• This can be done by a project focussing on an in depth discourse on at least 2 of:
  • Monastic lifestyles, other Buddhist communities, retreats, the lifestyles of Buddhist householders
  • The ways in which people live their lives, right livelihood, vegetarianism, animals (i.e. May ALL sentient beings be happy, not just human beings), ecology and our relationship to the land and world
  • Engaged Buddhism
  • Buddhist economics
  • Explain what meditation is, and includes both Vipassana and Samatha. But focus on Mindfulness meditation Samatha, this as an opportunity to explore Mindfulness Anapanasati, (this is not the recent Mindfulness Movement!) and Mettabhavana, and the need to BALANCE the two. Know and explain a major festival followed by Buddhists,in different ways and in different places for example Wesak, or Buddha day, show what happens and what it means to the Sangha.


Key Belief: Guru

  • To know that the term Guru means ‘someone who leads you from darkness’ and is essential to find God.
  • To know that the Guru Granth Sahib contains the teachings of humans Gurus Will.
  • Understand Sikh beliefs are found in the Mul Mantra, which what written by Guru Nanak and is the opening section of the Japji, which is the morning prayer and is at the beginning of the Japji. The key belief found in the Mul Mantra; namely:
  • God is Supreme Truth
  • God is Ultimately Reality
  • God is the creator of all things
  • God is known through the teachings of the Gurus
  • To know the key features of call of Guru Nanak; namely:
  • The environment into which Nanak was born (Punjab, Religious environment, childhood stories demonstrating virtuous behaviour)
  • His conversion experience and mission to teach prayer, do works of charity and live in a pure way (sewa)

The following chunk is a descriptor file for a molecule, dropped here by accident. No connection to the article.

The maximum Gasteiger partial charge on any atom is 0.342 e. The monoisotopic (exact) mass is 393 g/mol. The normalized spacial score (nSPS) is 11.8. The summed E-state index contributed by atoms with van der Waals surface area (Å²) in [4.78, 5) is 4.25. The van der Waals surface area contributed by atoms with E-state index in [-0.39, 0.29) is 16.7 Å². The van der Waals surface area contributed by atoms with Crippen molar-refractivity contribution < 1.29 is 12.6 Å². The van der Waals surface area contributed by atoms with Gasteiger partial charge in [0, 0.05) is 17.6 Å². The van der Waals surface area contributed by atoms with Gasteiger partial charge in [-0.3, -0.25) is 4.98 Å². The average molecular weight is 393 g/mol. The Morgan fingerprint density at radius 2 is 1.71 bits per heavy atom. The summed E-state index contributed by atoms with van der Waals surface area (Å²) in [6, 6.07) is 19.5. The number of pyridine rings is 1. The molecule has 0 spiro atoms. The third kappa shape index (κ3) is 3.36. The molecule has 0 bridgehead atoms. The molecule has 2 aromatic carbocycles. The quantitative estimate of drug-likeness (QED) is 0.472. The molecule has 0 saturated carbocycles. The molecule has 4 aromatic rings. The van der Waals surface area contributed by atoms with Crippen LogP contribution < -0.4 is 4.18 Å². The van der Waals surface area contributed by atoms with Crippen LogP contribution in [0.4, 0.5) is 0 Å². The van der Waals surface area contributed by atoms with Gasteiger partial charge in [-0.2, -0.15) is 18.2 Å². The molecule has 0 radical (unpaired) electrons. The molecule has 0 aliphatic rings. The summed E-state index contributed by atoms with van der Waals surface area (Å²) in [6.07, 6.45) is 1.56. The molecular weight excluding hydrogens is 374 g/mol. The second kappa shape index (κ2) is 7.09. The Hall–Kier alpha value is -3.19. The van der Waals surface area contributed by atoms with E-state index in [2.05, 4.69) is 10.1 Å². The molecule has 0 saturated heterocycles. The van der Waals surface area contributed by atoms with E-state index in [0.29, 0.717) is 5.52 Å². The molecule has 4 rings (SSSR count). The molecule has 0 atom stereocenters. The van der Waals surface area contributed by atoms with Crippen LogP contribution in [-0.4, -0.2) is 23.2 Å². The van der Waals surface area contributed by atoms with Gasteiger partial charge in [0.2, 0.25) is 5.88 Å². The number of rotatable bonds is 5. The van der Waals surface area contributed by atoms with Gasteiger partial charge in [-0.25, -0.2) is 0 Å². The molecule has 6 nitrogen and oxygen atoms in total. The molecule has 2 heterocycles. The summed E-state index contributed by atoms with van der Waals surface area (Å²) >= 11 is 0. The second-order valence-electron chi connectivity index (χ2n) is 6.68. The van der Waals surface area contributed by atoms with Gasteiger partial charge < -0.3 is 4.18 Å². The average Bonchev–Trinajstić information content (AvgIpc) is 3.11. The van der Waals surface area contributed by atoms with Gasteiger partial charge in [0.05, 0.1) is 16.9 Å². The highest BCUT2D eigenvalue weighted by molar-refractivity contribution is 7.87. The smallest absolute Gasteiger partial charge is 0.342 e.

• His teachings on equality and why this was challenging message in India.
  • The setting up of Kartarpur, the setting up of the langar.
  • To know the key features of life of Guru Arjan Dev:
  • He was the first martyr
  • Built the Golden Temple of Amritsar
  • Compiled the Adi Granth
  • Conern he showed for those less fortunate by opening a leprosy centre
  • To know the key feature of the life of Guru Gobind Rai (Guru Gobind Singh)
  • The persecution experienced by Sikhs during this period
  • Events of the First Vaisakhi including:
    • the formation of the Panj Pyares and the Khalsa
    • Amrit ceremony
    • Dress code
    • Naming (Singh/Kaur)
    • The formation of the Gurur Granth Sahib, to replace human Gurus


By the end of Key Stage 3

  • Have had the opportunity to meet and listen to a Humanist and ask her/him questions about her/his life stance.
  • Be familiar with the terms ‘materialist’ and ‘materialism’ and be able to use the words ‘Humanist’, ‘Humanism’, ‘atheist’, ‘atheism’, ‘agnostic’, ‘agnosticism’, ‘secularist’, ‘secular’, ‘materialist’ and ‘materialism’ correctly.
  • Be able to name secular Humanists from a variety of ‘walks of life’ both past and present. They may include, for example, Alfred Jules Ayer, Simone de Beauvoir, Brian Cox, Friedrich Engels, Ludwig Feuerbach, Stephen Fry, Katharine Hepburn, John Lennon, Karl Marx, Nigella Lawson, Sylvia Pankhurst, Philip Pullman.
  • Be familiar with the life and work of at least one prominent atheist and have had the opportunity to study short selected passages from his/her work, e.g. the scientist, John Desmond Bernal.
  • Be aware that the roots of Humanism can be found in the teachings of the ancient world, e.g. the work and influence of Confucius (551-479 BCE) in China and Democritus (c.450-370 BCE) in Greece, and that Humanism has a long and continuous history.
  • Know that Humanists believe that religion is a private matter and that the state and the organisation of public life should be secular. They should be able to give examples of what this means in practice.
  • Know that in some parts of the world Humanists and atheists are persecuted because of their life stances. Know about campaigns to end such persecution.
  • Be able to state the aims of the BHA and talk about its work.
  • Know that a significant minority of people in Britain say, when asked about their beliefs (through a regular national census), that they have no religion.
  • Be able to describe to another person the key stances of secular Humanists and how these affect the way they live their lives.